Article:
Montreux Convention

Montreux Convention,

1936, international agreement regarding the DardanellesDardanelles
or Çanakkale Boğazi
, strait, c.40 mi (60 km) long and from 1 to 4 mi (1.6 to 6.4 km) wide, connecting the Aegean Sea with the Sea of Marmara and separating the Gallipoli peninsula of European Turkey from Asian Turkey.
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. The Turkish request for permission to refortify the Straits zone was favorably received by nations anxious to return to international legality as well as to gain an ally against German and Italian expansion. The former signatories to the Treaty of Lausanne (1923; see Lausanne, Treaty ofLausanne, Treaty of,
1922–23. The peace treaty (see Sèvres, Treaty of) imposed by the Allies on the Ottoman Empire after World War I had virtually destroyed Turkey as a national state.
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) together with Yugoslavia and Australia met at Montreux, Switzerland, in 1936 and abolished the International Straits Commission, returning the Straits zone to Turkish military control. Turkey was authorized to close the Straits to warships of all countries when it was at war or threatened by aggression. Merchant ships were to be allowed free passage during peacetime and, except for countries at war with Turkey, during wartime. The Black Sea powers (principally the USSR) were authorized to send their fleets through the Straits into the Mediterranean in peacetime. The convention was ratified by Turkey, Great Britain, France, the USSR, Bulgaria, Greece, Germany, and Yugoslavia, and—with reservations—by Japan.
References in periodicals archive ?
The Montreux Convention of 1936 guarantees free passage for civilian ships sailing through the Bosporus and the Dardanelles at the other end of the Sea of Marmara, and it is not clear how Turkey will compel vessels to use the canal for a fee.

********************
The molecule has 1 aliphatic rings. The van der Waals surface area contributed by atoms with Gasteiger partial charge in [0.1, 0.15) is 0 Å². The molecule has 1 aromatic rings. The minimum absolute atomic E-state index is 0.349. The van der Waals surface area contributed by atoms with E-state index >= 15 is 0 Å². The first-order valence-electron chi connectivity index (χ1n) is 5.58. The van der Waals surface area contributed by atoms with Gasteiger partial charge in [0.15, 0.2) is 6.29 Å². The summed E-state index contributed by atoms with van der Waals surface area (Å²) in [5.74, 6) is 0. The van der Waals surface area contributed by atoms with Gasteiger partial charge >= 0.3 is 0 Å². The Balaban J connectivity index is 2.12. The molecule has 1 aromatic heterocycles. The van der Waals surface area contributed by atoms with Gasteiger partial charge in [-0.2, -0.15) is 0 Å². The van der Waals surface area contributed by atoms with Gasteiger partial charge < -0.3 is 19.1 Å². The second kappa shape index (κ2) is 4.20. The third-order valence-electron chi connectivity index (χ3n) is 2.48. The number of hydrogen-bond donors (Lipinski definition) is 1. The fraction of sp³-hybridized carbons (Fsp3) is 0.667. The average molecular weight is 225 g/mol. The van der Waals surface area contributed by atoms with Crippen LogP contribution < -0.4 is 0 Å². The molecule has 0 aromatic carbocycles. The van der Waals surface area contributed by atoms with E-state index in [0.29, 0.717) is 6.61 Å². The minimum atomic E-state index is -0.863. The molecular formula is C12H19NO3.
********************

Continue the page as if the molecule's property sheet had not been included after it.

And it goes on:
Eighty years ago, on 8 May 1937, the Montreux Convention Regarding the Abolition of the Capitulations in Egypt was concluded.
Russia has concerns regarding matters such as the flout of the 1936 Montreux Convention that will create an atmosphere of legal uncertainty and lead up to easy access for the U.
aAs you know, naval ships of non-Black Sea countries may stayA in the Black Sea up to 21 days under the Montreux Convention.
He also informed him that the Montreux Convention, which regulates passage through the Bosporus Straits, had become obsolete and had to be amended.
Zakharova responded Dec 8 by saying the Russian crew had the right to protect its vessel and insisted that the action didn't contradict the Montreux Convention, which sets international rules for using the Turkish straits.
The Montreux Convention also introduces restrictions on weapon carrying.
When Montreux Convention was signed, there were no tankers.
The Montreux Convention is critical to Russia's security.
The Montreux Convention, as it is called, sets a weight restriction of 45,000 tonnes on the number of warships that countries outside the Black Sea region can deploy in the basin.
Under the terms of the 1936 Montreux Convention, which covers shipping through straits - regarded as international waters - all are free to transit except in times of war.